In Libya, if a civilian so much as swore at a government official, those were likely to be the last words they would ever speak. The people of Syria and Libya are fighting for basic rights – they are fighting for the right to govern their own country, they are fighting for the right of self-expression, they are fighting for a safer, more secure future for their children.

What exactly were the London rioters fighting for?

It just seems so arbitrary. How is looting and stealing a 40 inch plasma television aiding your cause in any way? But that’s a stupid question to even ask; because you could bet a million bucks (or a million 40 inch plasmas) that most of these people aren’t really doing any of this to incite social change.

While I’m sure the initial causes of the riots were probably based on genuine stirrings of public unrest and unhappiness, it seems more likely that continuing the rioting and establishing an almost total sense of chaos was more a result of opportunism.

Basically, an entire underprivileged, undervalued social sub-group saw a chance to, well, steal and get away with it. With the police so overwhelmed and so distracted, the chances of getting caught amidst the chaos was deemed pretty low.

It’s hard to know who is at fault. Is the government to blame for letting people get to this point? Or are these mainly young looters just products of a generation that has grown up on a diet of consumerism and instant-gratification, rather than concepts of morality?

Madison Westwood, a young New Zealander living in the heart of London commented on the situation on her Facebook page: “Just a lot of young idiots looting, setting buildings on fire and causing havoc for no good reason… just because they can.”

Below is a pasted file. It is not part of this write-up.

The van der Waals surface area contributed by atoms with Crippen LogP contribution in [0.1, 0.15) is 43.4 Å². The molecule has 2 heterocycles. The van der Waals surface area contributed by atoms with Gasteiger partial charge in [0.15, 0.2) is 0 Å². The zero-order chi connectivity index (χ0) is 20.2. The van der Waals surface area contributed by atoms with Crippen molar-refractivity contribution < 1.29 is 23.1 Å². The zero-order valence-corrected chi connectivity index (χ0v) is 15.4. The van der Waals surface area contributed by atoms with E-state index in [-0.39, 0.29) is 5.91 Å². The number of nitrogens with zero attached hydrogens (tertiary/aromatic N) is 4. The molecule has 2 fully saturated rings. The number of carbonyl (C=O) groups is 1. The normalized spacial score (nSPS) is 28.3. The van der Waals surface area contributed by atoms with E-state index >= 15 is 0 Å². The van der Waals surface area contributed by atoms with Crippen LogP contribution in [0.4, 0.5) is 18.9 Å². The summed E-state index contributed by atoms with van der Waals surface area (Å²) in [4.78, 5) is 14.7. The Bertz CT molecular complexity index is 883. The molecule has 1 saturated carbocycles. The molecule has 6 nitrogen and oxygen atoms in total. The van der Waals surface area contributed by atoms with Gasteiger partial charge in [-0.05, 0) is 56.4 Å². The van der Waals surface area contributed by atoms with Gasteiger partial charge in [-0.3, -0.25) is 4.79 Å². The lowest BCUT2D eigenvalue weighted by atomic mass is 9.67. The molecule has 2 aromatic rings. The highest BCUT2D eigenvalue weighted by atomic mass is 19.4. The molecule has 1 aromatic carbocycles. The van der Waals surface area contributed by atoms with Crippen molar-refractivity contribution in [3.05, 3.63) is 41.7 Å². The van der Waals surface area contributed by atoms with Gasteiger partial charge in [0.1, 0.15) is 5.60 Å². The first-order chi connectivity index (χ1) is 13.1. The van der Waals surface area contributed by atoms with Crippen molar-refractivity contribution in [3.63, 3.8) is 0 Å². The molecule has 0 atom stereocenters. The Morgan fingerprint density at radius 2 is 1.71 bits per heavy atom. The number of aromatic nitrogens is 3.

Someone needs to do something. If anything, someone should get Hugh Grant out of Notting Hill. He’s a national treasure.

Save Hugh Grant and his floppy hair. Save London.

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About me:

“I’m a journalism student from Auckland, New Zealand. Originally from India, my family moved to New Zealand when I was four years old. I love writing – both creative and transactional – as well as reading, theatre, travelling and dancing.

“Aside from studying, I work as an intern for ONE News – at TVNZ, our national broadcaster – and as sub-editor for my university magazine. I hope to enter into journalism, ultimately working for established editorial publications within New Zealand or overseas.”

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Opinions expressed in this article are those of the author and do not necessarily represent the views of the Commonwealth Youth Programme. Articles are published in a spirit of dialogue, respect and understanding. If you disagree, why not submit a response?

To learn more about becoming a Commonwealth Correspondent please visit: http://www.yourcommonwealth.org/submit-articles/commonwealthcorrespondents/